Update 4-15-2022 New insight into Daffodils
I was in Medford for a class and I spied this classic daffodil on the desk. See if you can guess which flower it was? It made me think of my grandmother, she loved daffodils. Today’s walk led me to many beautiful daffodil flowers.
I attended a great lecture yesterday at Bartram’s Gardens, in Philadelphia. I learned a lot about daffodils and enjoyed the fantastic Bartram’s Bitters cocktail reception and book-signing along with curator’s tours of the Bartram’s daffodil collection—living relics of bulbs brought to Bartram’s Garden centuries ago, blooming in the same place year after year I also visited my grandmother cemetery in Yeadon, PA
My grandmother really loved daffodils, and now I am being to understand her relationship with the flower. My favorite daffodil was the Poet’s Narcissus (Narcissus poeticus)
There was a great lecture by Sara L. Van Beck, author of Daffodils in American Gardens, 1733-1940, visits Bartram’s Garden to tell the fascinating story of the genus Narcissus and its journey from the Mediterranean basin to the gardens of historic Philadelphia. The talk will be followed by a Bartram’s Bitters cocktail reception and book-signing along with curator’s tours of the Bartram’s daffodil collection—living relics of bulbs brought to Bartram’s Garden centuries ago, blooming in the same place year after year.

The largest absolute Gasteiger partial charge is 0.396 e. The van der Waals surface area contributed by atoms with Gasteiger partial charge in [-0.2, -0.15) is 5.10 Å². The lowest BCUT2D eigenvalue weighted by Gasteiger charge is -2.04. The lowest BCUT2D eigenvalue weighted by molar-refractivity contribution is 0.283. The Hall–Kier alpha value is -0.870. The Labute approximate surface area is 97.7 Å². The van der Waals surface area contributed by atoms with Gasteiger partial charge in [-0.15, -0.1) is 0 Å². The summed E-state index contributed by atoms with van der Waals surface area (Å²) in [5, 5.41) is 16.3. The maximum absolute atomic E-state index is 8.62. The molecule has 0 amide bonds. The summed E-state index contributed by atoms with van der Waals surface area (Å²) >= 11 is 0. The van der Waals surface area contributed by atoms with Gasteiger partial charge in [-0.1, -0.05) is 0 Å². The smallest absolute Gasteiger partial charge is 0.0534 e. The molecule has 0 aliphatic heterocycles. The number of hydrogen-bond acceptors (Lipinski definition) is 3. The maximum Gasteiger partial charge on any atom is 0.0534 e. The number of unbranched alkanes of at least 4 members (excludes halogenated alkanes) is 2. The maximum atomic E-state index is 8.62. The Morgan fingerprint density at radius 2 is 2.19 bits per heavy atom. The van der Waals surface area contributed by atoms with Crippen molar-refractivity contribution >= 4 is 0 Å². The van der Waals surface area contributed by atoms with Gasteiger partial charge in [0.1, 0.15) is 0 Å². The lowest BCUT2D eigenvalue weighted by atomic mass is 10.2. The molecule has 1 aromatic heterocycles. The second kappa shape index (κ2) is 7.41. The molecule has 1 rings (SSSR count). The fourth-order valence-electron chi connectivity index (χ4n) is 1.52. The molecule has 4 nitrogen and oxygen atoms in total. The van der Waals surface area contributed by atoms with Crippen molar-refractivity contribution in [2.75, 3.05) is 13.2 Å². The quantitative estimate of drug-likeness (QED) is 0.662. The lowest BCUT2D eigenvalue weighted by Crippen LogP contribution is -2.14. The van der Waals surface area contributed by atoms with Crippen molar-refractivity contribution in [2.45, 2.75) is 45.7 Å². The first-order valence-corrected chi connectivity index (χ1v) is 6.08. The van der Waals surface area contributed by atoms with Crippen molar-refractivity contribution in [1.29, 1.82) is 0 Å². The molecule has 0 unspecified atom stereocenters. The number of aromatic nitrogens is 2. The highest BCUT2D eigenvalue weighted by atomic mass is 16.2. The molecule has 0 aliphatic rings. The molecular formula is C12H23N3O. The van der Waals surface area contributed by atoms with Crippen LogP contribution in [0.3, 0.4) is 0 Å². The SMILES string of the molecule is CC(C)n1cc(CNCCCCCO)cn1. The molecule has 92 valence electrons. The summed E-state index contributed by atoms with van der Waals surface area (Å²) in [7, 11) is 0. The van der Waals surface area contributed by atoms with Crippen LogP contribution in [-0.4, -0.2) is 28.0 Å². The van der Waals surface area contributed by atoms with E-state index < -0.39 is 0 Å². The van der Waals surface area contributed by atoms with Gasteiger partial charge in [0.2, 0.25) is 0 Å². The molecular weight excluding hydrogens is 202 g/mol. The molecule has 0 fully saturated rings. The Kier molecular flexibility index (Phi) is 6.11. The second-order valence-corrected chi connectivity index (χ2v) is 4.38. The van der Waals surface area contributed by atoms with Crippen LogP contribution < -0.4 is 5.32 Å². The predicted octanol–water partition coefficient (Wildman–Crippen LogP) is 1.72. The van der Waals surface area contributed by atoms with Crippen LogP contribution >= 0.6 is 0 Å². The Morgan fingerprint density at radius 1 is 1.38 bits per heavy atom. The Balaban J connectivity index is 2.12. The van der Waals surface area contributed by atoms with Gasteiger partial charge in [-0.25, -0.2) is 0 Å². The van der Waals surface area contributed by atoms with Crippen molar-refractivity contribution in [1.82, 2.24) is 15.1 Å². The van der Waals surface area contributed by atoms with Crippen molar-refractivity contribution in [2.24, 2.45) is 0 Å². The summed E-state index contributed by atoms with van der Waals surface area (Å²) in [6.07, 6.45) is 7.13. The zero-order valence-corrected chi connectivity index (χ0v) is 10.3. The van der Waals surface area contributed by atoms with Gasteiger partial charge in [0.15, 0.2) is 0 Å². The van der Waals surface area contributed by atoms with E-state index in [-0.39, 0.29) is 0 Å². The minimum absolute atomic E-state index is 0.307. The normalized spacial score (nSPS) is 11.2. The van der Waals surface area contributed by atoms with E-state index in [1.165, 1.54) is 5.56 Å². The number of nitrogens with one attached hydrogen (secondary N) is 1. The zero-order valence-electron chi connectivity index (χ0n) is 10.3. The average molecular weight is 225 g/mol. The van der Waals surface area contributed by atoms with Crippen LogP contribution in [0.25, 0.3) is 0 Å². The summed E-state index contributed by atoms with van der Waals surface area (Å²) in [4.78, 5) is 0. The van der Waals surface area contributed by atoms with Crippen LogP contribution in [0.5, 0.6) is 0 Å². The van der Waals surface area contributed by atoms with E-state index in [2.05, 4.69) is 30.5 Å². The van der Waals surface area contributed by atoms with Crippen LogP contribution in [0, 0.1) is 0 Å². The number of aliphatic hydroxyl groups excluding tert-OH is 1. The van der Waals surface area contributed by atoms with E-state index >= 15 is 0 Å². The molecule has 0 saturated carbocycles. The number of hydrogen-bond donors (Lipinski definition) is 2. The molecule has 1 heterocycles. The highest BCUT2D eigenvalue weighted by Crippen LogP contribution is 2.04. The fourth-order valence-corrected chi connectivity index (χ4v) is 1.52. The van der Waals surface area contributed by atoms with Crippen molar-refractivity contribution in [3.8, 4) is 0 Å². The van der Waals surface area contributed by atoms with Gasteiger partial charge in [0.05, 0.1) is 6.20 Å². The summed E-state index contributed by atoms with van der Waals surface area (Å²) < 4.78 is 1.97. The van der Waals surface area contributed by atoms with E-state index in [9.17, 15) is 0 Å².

Sara L. Van Beck, horticulturist and plant historian, is an officer of the American Daffodil Society and serves on the board of the Cherokee Garden Library at the Atlanta History Center. Van Beck has worked as a museum curator with the National Park Service and is the former president of the Georgia Daffodil Society.
I liked this quote by William Wordsworth
The speaker was walking around through the hills and valleys, but he felt all lonely and mopey. Suddenly, as he passed a lake, he noticed a big group of yellow daffodils waving in the breeze. This wasn’t just some scattered patch of daffodils. We’re talking thousands and thousands around this particular bay. And all these flowers were dancing.
Yes, the daffodils danced, and so did the waves of the lake. But the daffodils danced better. The speaker’s loneliness was replaced by joy, but he didn’t even realize what a gift he has received until later. Now, whenever he’s feeling kind of blah, he just thinks of the daffodils, and his heart is happily dancing.